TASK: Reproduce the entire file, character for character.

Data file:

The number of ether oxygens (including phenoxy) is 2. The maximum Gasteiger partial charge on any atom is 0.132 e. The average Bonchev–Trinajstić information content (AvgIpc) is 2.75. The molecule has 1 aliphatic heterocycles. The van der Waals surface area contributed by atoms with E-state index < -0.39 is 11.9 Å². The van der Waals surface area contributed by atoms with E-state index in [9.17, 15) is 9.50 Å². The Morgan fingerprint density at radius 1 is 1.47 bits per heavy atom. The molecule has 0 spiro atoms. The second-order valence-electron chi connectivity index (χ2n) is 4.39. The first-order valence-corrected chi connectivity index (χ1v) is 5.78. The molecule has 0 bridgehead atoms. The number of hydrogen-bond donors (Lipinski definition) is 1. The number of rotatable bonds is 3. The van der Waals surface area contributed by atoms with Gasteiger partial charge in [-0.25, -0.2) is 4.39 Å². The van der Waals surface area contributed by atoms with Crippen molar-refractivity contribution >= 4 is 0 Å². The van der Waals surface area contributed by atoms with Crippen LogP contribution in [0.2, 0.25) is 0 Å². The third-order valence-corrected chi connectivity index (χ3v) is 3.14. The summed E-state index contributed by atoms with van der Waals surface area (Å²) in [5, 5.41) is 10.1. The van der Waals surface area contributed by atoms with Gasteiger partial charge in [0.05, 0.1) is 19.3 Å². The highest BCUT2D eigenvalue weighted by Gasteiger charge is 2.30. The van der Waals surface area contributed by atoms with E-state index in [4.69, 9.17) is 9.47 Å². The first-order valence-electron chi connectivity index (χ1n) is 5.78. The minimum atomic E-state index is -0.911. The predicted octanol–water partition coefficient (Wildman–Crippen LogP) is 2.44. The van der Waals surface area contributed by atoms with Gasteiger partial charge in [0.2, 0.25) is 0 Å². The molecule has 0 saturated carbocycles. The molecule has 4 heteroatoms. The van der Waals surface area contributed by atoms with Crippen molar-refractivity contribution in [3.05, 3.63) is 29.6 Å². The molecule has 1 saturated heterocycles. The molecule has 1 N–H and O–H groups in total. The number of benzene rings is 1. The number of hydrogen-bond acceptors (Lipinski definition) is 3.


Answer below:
The number of ether oxygens (including phenoxy) is 2. The maximum Gasteiger partial charge on any atom is 0.132 e. The average Bonchev–Trinajstić information content (AvgIpc) is 2.75. The molecule has 1 aliphatic heterocycles. The van der Waals surface area contributed by atoms with E-state index < -0.39 is 11.9 Å². The van der Waals surface area contributed by atoms with E-state index in [9.17, 15) is 9.50 Å². The Morgan fingerprint density at radius 1 is 1.47 bits per heavy atom. The molecule has 0 spiro atoms. The second-order valence-electron chi connectivity index (χ2n) is 4.39. The first-order valence-corrected chi connectivity index (χ1v) is 5.78. The molecule has 0 bridgehead atoms. The number of hydrogen-bond donors (Lipinski definition) is 1. The number of rotatable bonds is 3. The van der Waals surface area contributed by atoms with Gasteiger partial charge in [-0.25, -0.2) is 4.39 Å². The van der Waals surface area contributed by atoms with Crippen molar-refractivity contribution >= 4 is 0 Å². The van der Waals surface area contributed by atoms with Crippen LogP contribution in [0.2, 0.25) is 0 Å². The third-order valence-corrected chi connectivity index (χ3v) is 3.14. The summed E-state index contributed by atoms with van der Waals surface area (Å²) in [5, 5.41) is 10.1. The van der Waals surface area contributed by atoms with Gasteiger partial charge in [0.05, 0.1) is 19.3 Å². The highest BCUT2D eigenvalue weighted by Gasteiger charge is 2.30. The van der Waals surface area contributed by atoms with E-state index in [4.69, 9.17) is 9.47 Å². The first-order valence-electron chi connectivity index (χ1n) is 5.78. The minimum atomic E-state index is -0.911. The predicted octanol–water partition coefficient (Wildman–Crippen LogP) is 2.44. The van der Waals surface area contributed by atoms with Gasteiger partial charge in [0.2, 0.25) is 0 Å². The molecule has 0 saturated carbocycles. The molecule has 4 heteroatoms. The van der Waals surface area contributed by atoms with Crippen molar-refractivity contribution in [3.05, 3.63) is 29.6 Å². The molecule has 1 saturated heterocycles. The molecule has 1 N–H and O–H groups in total. The number of benzene rings is 1. The number of hydrogen-bond acceptors (Lipinski definition) is 3.